The mother of police shooting victim Philando Castile recently donated $8,000 to a Minnesota high school to erase student lunch debts. The gift comes amid reignited national conversations over unpaid lunch bills in public schools and how the consequences affect kids whose families struggle financially.
Valerie Castile gave Cooper High School in New Hope, Minnesota, $8,000 last month to address the school’s unpaid lunch bills.
She presented the donation on behalf of a foundation she created in honor of her son, Philando Castile, a black 32-year-old who was a beloved cafeteria supervisor in Minnesota. He was killed in July 2016 during a traffic stop in St. Anthony, Minnesota. The police officer who shot him was acquitted, but the city later paid a $3 million settlement to his family amid protests enflamed by a viral video taken by Castile’s girlfriend as he was dying.
The Robbinsdale Area Schools, which includes Cooper High, said in a statement last month that the donation from the Philando Castile Relief Foundation, created with the family's settlement, reduced the school’s lunch debt by covering unpaid balances for about 100 seniors enrolled in a program that provides free and reduced-priced meals at the school. Some of those students may have had a balance accrue before qualifying for the program, the statement added.
“The impact of this donation will reach many students and allow families to focus on celebrating the seniors’ upcoming graduation,” Robbinsdale Area Schools nutrition director Adele Lillie said in a statement.
Valerie Castile told NPR that the donation was made in honor of her son, who “understood that the children are the future leaders of this country.”
“The kids shouldn’t have a debt hanging over their heads, and the parents shouldn’t either,” she said. “I just believe that the schools should furnish free meals for our children.”
News of the foundation’s donation comes amid a recent resurgence in a national discussion over lunch debts and lunch shaming, which includes incidents in which students have been denied regular meals at schools due to unpaid lunch bills.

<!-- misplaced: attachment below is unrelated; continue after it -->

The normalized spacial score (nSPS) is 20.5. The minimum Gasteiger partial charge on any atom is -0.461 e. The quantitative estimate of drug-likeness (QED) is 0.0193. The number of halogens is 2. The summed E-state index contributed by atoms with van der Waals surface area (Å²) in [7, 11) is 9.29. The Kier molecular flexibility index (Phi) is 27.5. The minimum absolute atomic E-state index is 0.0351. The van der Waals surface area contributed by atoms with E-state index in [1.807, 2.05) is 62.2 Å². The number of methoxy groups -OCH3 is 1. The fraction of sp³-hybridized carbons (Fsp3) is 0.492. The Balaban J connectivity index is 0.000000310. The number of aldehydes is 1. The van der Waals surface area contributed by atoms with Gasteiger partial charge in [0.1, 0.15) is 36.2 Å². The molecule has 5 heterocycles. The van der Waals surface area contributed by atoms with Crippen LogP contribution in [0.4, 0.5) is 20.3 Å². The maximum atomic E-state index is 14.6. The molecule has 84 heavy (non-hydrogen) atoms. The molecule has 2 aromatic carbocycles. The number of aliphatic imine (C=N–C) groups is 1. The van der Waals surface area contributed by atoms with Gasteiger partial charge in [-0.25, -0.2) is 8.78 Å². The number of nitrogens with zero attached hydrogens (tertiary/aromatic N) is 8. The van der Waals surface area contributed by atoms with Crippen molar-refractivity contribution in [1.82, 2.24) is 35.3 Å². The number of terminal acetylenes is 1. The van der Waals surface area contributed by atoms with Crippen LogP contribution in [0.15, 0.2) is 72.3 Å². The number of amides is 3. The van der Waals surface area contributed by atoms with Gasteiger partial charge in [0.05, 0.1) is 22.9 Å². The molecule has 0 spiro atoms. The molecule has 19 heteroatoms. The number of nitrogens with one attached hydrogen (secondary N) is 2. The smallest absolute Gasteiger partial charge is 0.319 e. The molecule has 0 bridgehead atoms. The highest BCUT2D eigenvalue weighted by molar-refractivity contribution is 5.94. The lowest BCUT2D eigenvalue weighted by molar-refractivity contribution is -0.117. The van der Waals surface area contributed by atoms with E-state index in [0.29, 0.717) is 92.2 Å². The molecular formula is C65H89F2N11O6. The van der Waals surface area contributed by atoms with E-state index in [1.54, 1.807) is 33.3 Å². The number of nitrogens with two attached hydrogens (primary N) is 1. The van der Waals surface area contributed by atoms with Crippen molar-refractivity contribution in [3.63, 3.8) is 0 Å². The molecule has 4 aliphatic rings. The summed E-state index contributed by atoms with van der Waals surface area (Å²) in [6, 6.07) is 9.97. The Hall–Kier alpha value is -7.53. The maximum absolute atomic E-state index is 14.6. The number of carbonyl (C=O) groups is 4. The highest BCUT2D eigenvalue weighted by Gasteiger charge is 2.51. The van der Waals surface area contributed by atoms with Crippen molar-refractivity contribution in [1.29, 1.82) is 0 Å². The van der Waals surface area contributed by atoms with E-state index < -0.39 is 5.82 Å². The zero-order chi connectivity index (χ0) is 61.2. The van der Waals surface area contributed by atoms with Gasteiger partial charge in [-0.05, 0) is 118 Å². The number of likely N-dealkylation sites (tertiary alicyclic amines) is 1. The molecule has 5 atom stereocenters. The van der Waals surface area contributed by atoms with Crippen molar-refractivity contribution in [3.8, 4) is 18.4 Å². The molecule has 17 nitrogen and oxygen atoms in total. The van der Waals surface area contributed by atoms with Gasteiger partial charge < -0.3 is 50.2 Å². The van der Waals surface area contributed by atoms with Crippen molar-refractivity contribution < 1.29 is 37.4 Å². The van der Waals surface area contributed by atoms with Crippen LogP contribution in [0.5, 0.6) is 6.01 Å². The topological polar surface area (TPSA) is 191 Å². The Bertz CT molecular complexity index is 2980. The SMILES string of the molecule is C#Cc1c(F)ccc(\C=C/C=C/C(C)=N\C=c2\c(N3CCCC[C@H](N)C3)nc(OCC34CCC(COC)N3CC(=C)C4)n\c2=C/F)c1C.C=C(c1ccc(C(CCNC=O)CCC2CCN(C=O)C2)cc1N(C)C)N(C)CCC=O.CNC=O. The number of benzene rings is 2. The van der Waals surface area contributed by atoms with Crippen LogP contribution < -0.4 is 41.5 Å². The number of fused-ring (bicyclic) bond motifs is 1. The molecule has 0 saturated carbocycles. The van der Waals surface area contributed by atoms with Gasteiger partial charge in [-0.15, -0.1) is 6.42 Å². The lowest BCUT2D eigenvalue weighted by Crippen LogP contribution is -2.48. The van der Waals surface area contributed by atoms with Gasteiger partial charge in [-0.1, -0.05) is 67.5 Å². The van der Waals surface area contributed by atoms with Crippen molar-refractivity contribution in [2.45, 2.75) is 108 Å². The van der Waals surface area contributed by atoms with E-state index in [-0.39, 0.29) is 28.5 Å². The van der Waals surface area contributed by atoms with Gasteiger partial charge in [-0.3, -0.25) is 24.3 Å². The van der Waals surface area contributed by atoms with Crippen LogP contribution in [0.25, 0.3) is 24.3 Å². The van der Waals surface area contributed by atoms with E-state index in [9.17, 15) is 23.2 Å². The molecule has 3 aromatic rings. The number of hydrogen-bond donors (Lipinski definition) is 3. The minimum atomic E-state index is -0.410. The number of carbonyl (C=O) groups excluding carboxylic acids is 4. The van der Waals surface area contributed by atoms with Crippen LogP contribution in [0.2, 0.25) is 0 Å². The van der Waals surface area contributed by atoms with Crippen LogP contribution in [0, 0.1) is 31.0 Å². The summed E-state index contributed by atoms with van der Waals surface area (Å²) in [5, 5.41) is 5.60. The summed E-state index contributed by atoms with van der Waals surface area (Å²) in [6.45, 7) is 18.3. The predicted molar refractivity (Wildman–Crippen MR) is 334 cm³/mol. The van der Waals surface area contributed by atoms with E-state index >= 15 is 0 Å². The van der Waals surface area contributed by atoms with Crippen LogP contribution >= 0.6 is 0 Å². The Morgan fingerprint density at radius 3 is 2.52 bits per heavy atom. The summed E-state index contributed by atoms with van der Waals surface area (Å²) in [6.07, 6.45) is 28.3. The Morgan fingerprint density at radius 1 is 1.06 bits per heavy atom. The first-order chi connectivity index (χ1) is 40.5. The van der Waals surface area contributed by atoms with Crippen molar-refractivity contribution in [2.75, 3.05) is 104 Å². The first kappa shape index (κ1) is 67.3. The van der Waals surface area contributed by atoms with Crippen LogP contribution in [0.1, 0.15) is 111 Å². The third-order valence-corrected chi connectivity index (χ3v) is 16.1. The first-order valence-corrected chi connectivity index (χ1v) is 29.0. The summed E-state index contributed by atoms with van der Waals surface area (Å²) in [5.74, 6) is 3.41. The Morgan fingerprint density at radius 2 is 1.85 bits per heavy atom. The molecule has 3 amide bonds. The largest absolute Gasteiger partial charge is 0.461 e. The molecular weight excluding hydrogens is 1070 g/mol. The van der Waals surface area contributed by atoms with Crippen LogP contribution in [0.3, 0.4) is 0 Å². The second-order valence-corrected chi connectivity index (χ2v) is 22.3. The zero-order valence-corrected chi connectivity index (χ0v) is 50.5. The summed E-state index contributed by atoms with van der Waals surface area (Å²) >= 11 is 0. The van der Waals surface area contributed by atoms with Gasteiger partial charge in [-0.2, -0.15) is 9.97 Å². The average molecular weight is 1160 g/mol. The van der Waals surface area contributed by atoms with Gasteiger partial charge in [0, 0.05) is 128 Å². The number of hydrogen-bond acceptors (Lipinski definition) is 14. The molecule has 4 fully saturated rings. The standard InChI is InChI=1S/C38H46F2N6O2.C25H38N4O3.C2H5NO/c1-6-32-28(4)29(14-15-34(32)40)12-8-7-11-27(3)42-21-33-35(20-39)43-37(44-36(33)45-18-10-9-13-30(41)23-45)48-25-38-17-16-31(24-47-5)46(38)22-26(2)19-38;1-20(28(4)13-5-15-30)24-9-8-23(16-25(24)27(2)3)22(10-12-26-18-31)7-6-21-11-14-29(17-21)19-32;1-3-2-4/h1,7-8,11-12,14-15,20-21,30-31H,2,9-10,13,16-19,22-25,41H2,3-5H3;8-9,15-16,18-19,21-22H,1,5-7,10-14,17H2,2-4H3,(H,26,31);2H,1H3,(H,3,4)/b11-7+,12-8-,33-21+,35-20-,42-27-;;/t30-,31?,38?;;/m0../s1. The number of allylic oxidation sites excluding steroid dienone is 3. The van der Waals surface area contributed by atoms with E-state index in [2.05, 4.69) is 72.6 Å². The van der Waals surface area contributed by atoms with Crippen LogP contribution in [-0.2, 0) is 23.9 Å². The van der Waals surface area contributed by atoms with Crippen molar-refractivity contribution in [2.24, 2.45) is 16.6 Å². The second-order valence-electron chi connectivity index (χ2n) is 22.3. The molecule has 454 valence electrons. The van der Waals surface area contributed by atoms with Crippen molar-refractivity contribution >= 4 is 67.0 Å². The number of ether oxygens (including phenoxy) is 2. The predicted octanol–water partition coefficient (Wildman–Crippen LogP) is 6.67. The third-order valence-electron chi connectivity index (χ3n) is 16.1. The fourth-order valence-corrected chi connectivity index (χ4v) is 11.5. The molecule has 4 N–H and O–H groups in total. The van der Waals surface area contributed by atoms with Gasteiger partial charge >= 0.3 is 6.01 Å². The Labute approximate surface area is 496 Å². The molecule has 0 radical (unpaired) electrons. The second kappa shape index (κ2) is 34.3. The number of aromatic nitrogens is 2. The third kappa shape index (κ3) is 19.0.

Warwick Public Schools, a district in Rhode Island, recently was criticized for its decision to serve sunflower butter and jelly sandwiches as the only option to students with lunch debt.
On Wednesday, the district, which said its total outstanding lunch debt is $77,000, backpedaled, recommending students get their choice of lunch regardless of money owed. The debacle at Warwick Public Schools has sparked various fundraising efforts to address the district’s lunch debt.
According to Robbinsdale Area Schools in Minnesota, the district has accumulated more than $300,000 in “unpaid nutritional debt” over several years, it said in a statement Monday.
Schools within the district do not withhold meals from students who have overdue lunch balances, and all students have access to the same menu regardless of account status, a Robbinsdale Area Schools spokesperson told HuffPost.
The district’s nutrition department works with parents and guardians to address lunch debts, the spokesperson added.
In 2018, a fundraising campaign created in honor of Philando Castile by Pamela Fergus, a psychology instructor in Minnesota, raised enough funds to wipe out the debt owed by every student enrolled in the National School Lunch Program throughout the 56 schools in St. Paul Public Schools, including the school where Philando Castile had worked.